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Democratic republic of Congo: Congo’s victims of corruption

victims of corruption

On 16 September 2009, the Kingamyambo Musonoi Tailings (KMT) mine in Kolwezi in Democratic Republic of Congo suddenly closed, against the company’s will. A company official told the confused workers the Congolese government had unlawfully stripped First Quantum Minerals, a Canadian company which owned the copper and cobalt mine, of its mining licence. The 700 Congolese workers no longer had jobs.

One of the workers, Jean returned home, uncertain about his future. A few days later, his 14-year-old son, Benoit*, fell ill. Jean took his son to the health clinic that treated KMT workers and their families, a benefit he received from his employment at the mine. But because the mine had closed, the doctor refused to treat Benoit unless his father could pay the medical fees upfront. Not having received his last paycheque, and with no severance pay, Jean lacked the funds. He had no option but to leave carrying his sick son. On their way home, Benoit died.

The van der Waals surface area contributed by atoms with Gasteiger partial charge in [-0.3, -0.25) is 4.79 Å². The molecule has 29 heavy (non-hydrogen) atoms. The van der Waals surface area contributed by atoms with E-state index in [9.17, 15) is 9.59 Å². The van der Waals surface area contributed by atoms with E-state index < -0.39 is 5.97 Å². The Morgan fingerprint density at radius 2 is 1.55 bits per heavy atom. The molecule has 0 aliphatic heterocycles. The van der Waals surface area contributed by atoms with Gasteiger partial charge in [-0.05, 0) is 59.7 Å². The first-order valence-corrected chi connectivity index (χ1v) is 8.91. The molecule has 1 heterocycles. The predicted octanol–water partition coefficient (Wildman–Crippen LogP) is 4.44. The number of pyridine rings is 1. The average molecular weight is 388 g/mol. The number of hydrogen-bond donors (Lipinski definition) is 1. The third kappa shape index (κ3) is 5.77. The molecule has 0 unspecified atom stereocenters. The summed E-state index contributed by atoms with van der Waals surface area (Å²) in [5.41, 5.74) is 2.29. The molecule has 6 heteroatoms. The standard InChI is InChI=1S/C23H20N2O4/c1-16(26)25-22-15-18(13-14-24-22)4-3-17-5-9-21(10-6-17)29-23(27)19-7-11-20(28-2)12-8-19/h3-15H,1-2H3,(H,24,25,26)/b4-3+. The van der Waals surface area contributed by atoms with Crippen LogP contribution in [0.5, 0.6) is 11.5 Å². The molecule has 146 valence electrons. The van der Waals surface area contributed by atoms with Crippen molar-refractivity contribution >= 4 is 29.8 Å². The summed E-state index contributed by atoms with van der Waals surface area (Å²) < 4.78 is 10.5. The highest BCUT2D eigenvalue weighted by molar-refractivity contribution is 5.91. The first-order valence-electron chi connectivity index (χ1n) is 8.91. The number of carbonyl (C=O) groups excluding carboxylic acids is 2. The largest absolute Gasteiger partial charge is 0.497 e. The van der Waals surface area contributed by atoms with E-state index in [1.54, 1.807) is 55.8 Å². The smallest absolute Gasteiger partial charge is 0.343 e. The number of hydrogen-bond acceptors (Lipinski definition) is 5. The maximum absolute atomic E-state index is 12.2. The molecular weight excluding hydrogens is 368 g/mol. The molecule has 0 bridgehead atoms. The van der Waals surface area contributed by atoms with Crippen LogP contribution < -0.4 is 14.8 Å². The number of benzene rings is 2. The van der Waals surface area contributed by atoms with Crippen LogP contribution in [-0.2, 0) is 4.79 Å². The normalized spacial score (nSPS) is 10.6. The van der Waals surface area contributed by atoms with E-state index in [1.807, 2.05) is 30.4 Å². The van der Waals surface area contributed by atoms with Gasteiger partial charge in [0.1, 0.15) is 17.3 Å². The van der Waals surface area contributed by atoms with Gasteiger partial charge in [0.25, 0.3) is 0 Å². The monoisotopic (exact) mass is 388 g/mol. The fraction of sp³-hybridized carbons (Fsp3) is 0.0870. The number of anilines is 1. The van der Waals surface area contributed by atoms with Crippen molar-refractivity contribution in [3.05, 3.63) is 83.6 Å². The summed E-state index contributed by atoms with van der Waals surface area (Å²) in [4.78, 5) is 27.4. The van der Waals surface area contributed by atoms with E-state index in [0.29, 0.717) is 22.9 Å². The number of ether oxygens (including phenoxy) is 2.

Action against the corruption that led to the mining licence being stripped and the mine’s closure has been taken in the United States; however, to date, the detrimental impact on Congolesevictims of the corruption, like Jean and his family, have not been considered in any investigation or legal action. Their voices, like so many other victims of corruption, are largely ignored.

This report aims to demonstrate the reasons why Jean, and others in the affected communities, should be considered overseas victims of corruption. As a step towards this, the focus of this report is on the identification and recognition of such victims and the harm caused to them. Any legal proceedings against entities or persons involved in corruption should recognise victims, like Jean, and include then in any compensation that might arise. 

Download the full report